It’s been thirty years since Eric Bogosian’s Talk Radio was first performed in New York, and now makes a timely appearance in London at The Old Red Lion Theatre, directed be Sean Turner. In the era of ‘fake news’ the themes explored in the play seem as relevant in the context of Trump as they did in the time it was written. Many people will be more familiar with the 1988 film version which expanded and further dramatised the plot, this stage version is far more of a philosophical exploration of the human psyche.
In the UK our experiences of Shock Jocks tend to come from America; as much as LBC may try to find the most controversial hosts, they pale in comparison to the likes of Howard Stern. Talk Radio is set in a Cleveland radio station where host of Night Talk, Barry Champlain, is about to see his show syndicated nationally. Throughout the course of one airing Barry takes calls from listeners, usually insulting them and pouring scorn on their opinions, before abruptly disconnecting the call. The network executives are listening, and between callers the station manager and two producers frantically try to keep Barry on track.
It’s only as you browse the programme you realise that the voices of the callers must be pre-recorded, yet Matthew Jure as Barry interacts with them perfectly. It feels genuinely like the calls are coming in live and the conversations are real, something which, I suspect, is much harder to do than it appears. Jure really does capture the spirit of the character, and maintains a high energy delivery throughout.
In the role of Kent, Cel Spellman brings in a flawless performance. Despite his youth, it’s like watching an actor with decades of experience delivering an oft-played character. It’s not a particularly large role, but requires a wide range of skills, and Spellman pulls them all off with considerable ease.
The remaining characters are all given one short monologue to explain their relationship with Barry. Station Manager Dan (Andy Secombe) discovered Barry and created the persona he now displays, Stu (George Turvey) gave up his own career to work for Barry and now reveres him in messiah like fashion, and Linda (Molly McNerney) is the on and off love interest. These ‘behind the scenes’ elements are fascinating, but far too short. Part way through act one and early in act two, you’re hoping that the phone lines go down, so that you have less callers and more on-stage drama.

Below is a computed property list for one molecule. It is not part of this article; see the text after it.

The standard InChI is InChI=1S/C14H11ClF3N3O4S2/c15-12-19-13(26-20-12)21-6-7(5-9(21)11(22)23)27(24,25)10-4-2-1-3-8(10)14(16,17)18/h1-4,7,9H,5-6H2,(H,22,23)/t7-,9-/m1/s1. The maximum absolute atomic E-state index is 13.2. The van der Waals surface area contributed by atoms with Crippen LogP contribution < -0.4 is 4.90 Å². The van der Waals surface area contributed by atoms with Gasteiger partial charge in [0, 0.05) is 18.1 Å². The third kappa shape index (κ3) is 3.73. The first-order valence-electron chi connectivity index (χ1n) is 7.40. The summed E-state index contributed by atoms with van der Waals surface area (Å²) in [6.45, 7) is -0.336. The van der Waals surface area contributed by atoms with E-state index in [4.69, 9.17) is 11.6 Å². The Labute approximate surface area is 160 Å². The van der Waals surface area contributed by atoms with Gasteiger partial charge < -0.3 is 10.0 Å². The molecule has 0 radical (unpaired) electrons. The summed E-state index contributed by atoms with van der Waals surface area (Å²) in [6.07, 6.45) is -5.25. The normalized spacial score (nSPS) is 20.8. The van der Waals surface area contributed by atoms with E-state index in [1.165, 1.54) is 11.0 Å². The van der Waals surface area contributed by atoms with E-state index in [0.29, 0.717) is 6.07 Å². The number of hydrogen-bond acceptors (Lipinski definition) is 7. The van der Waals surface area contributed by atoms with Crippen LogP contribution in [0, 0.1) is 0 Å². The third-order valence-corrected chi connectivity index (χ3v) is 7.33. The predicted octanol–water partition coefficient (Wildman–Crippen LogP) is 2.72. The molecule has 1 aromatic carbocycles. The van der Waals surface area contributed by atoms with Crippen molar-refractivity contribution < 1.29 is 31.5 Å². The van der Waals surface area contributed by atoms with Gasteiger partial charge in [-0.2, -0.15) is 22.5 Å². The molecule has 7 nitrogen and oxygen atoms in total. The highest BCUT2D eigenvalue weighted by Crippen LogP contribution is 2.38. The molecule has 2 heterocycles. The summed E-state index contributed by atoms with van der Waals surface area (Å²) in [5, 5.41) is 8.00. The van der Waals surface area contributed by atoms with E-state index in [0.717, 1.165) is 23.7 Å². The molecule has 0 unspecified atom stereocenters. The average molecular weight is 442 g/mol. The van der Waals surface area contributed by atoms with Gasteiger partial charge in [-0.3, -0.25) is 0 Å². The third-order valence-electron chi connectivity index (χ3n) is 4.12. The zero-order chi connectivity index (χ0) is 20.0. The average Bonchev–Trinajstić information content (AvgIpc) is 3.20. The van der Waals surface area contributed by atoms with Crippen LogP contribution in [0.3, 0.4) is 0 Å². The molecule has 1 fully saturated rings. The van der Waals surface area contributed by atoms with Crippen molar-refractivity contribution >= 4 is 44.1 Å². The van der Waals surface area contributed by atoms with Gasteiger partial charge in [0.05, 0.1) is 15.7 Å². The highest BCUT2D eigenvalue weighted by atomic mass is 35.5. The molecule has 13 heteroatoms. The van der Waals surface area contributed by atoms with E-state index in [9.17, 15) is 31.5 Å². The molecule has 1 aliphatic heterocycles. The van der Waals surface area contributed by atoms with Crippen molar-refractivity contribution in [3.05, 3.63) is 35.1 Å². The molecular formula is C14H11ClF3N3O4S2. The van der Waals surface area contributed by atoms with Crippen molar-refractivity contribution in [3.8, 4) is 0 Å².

Only one caller is actually seen, Kent, and it’s staged particularly effectively. In fact, the set as a whole is impressive, as is becoming the norm for The Old Red Lion. A 1980’s radio studio has been perfectly re-created down to the last detail by Max Dorey, from the AGFA reel to reel tapes to the posters on the wall. Barry sits in a glass booth, we hear him as his listeners do and when he talks to the other characters it’s via an intercom, the set looks and feels lived in, with the wastepaper basket overflowing and lights flickering in and out, for the audience it feels very immersive.
While the stage version of Talk Radio is certainly more talk than action, it’s still a captivating piece of theatre, you find yourself drawn in to the rapid unravelling of the central character, waiting with baited breath to see what will happen next. Portions of the play are based on the real Alan Berg, who was killed by white supremacists, if only Barry Champlain were broadcasting today, what would he have to say on current affairs, and would Trump brand him ‘fake news’?